Thomas Ken is little known today, but in his day he was a highly regarded Bishop of the Church of England, Chaplain to the Court of William of Orange and Chaplain to the British Navy.

Most interesting to me was his friendship with Izaak Walton, the old angler. (His stepsister, Anne, was married to Walton). He was deeply influenced by the character of that good and gentle man. 

In the course of his life he penned a number of poems, one of which is this nighttime prayer—you’ll be surprised by the last stanza—an alternative perhaps to counting sheep, or “Now I lay me down to sleep…”

All praise to Thee, my God, this night,
For all the blessings of the light!
Keep me, O keep me, King of kings,
Beneath Thine own almighty wings.

Forgive me, Lord, for Thy dear Son,
The ill that I this day have done,
That with the world, myself and Thee,
I, ere I sleep, at peace may be.

Teach me to live, that I may dread
The grave as little as my bed.
Teach me to die, that so I may
Rise glorious at the judgment day.

O may my soul on Thee repose,
And with sweet sleep mine eyelids close,
Sleep that may me more vigorous make
To serve my God when I awake.

When in the night I sleepless lie,
My soul with heavenly thoughts supply;
Let no ill dreams disturb my rest,
No powers of darkness me molest.

O when shall I, in endless day,
Forever chase dark sleep away,
And hymns divine with angels sing,
All praise to thee, eternal King?

Praise God, from Whom all blessings flow;
Praise Him, all creatures here below;
Praise Him above, ye heavenly host;
Praise Father, Son, and Holy Ghost.

—Thomas Ken (1637-1711)

David Roper

Wednesday, June 24, 2015

Growing Eyes 

                          That Thou are nowhere to be found, agree 
                          Wise men, whose eyes are but for surfaces… 

—George MacDonald

Theologians tell us that God is transcendent: existing beyond the range of human perception. But, as they also say, he is immanent: in all things and existing everywhere at the same time. (A remote analogy would be the world’s oceans existing “in” a sunken ship and yet surrounding it.)

That’s cold comfort to me, however, unless I understand God’s immanence to mean that he is everywhere present in and around me, with me wherever I go and involved in all that I do. He is present in the quiet place in which I now write, or in the next difficult and dangerous occasion I face, be it a fractious board meeting, or a firing squad.

Read the story of Elisha at Dothan, how the Syrian army gathered at night to kill him. His servant, awakening, looked over the wall and cried out in panic, “Oh, my lord, what shall we do?”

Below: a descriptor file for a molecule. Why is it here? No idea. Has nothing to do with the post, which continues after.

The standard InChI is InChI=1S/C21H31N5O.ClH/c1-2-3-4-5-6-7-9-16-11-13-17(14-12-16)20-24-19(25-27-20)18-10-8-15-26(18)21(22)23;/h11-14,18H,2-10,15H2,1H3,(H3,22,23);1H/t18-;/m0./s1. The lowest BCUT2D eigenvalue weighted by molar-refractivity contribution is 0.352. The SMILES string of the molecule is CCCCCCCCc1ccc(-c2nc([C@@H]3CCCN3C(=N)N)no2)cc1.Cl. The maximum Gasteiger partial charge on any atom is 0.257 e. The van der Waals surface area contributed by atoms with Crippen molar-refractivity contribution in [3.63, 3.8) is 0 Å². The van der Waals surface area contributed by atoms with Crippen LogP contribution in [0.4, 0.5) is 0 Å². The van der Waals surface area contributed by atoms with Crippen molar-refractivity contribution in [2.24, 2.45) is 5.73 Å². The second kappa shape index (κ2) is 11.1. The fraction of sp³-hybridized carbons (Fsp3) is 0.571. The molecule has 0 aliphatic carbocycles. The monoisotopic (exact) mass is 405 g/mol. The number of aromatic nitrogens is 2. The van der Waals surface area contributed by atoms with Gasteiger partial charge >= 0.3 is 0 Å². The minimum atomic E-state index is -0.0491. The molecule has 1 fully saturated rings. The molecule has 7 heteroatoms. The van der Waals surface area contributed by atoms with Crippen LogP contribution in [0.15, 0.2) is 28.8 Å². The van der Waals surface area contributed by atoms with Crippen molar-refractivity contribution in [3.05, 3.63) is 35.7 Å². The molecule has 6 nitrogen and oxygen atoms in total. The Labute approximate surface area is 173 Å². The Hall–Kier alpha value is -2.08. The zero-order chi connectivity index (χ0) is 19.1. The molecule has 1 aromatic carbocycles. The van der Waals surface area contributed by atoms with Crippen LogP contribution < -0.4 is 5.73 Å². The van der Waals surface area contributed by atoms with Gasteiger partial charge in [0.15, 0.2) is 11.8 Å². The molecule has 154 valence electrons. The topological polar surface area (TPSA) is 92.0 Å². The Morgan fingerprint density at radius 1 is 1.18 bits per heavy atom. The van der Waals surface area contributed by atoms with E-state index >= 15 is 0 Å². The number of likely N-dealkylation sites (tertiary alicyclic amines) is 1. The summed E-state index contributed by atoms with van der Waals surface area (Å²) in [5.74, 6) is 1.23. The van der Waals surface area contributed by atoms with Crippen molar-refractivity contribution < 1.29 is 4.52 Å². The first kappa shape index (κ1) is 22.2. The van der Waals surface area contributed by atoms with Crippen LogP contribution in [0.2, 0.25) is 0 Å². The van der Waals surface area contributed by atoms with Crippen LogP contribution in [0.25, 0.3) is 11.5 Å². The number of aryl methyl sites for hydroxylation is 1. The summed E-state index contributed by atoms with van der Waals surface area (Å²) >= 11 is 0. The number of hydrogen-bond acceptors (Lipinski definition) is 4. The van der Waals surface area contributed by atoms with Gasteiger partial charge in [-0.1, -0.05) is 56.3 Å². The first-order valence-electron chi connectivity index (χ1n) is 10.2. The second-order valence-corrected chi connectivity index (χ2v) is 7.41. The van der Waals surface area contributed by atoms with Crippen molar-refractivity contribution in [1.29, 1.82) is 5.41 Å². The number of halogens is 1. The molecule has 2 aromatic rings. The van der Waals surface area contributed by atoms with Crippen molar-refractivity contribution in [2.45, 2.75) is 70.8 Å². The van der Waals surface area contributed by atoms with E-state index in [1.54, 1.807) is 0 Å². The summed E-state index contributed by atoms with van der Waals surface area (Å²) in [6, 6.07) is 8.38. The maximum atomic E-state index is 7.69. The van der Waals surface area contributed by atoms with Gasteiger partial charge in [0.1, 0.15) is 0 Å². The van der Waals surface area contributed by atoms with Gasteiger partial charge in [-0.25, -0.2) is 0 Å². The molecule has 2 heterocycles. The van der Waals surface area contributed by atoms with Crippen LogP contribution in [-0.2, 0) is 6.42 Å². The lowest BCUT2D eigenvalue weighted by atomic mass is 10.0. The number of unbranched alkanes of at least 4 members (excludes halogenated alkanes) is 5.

“Don’t be afraid,” the prophet replied calmly—then prayed, “O Lord, open his eyes that he may see.”

The Lord opened the servant’s eyes, and he saw God, and a gazillion angels,[1] guarding the city and protecting Elisha and his servant from harm. Then Elisha said, “See? There are more of us than there are of them.”  
As Yogi Berra said: “You can observe a lot by seeing.”


[1] Aquinas comments on this verse: “God fills (heaven and earth), not like a body fills a place... When God is in a place, others are not excluded from it” (Summa I, 8.3). Aquinas’ point is that while two material bodies cannot occupy the same space at the same time, spirits can be co–present with matter. This may be the origin of the famous question, “How many angels (spiritual beings) can dance on the head of a pin (a small space)?” It’s actually a very good question though often used to mock medieval philosophers. The answer? An infinite number of angels inhabit your small place.

Tuesday, June 2, 2015

Butte Creek Mill

"I will remain, and I will continue with all of you for your progress and joy in the faith." —Philippians 1:25 

There’s an old mill on Butte Creek in Eagle Point, Oregon that was built in 1872. It’s weathered and worn by the daily grind, but it’s still going strong, doing the work for which it was made.

You too were made for a purpose: to work for others “progress and joy in the faith.” Even when old and gray you can do the work for which you were created.

Perhaps you wonder why you’ve lingered so long. Like Paul you long to go home and be with the Lord. The reason you “remain and continue” is because you’re still needed—like Paul, you’re “necessary for the sake of others.” There are individuals to touch with the love of God through the words you speak, the counsel you give, the letters you write, the kindness and compassion you show.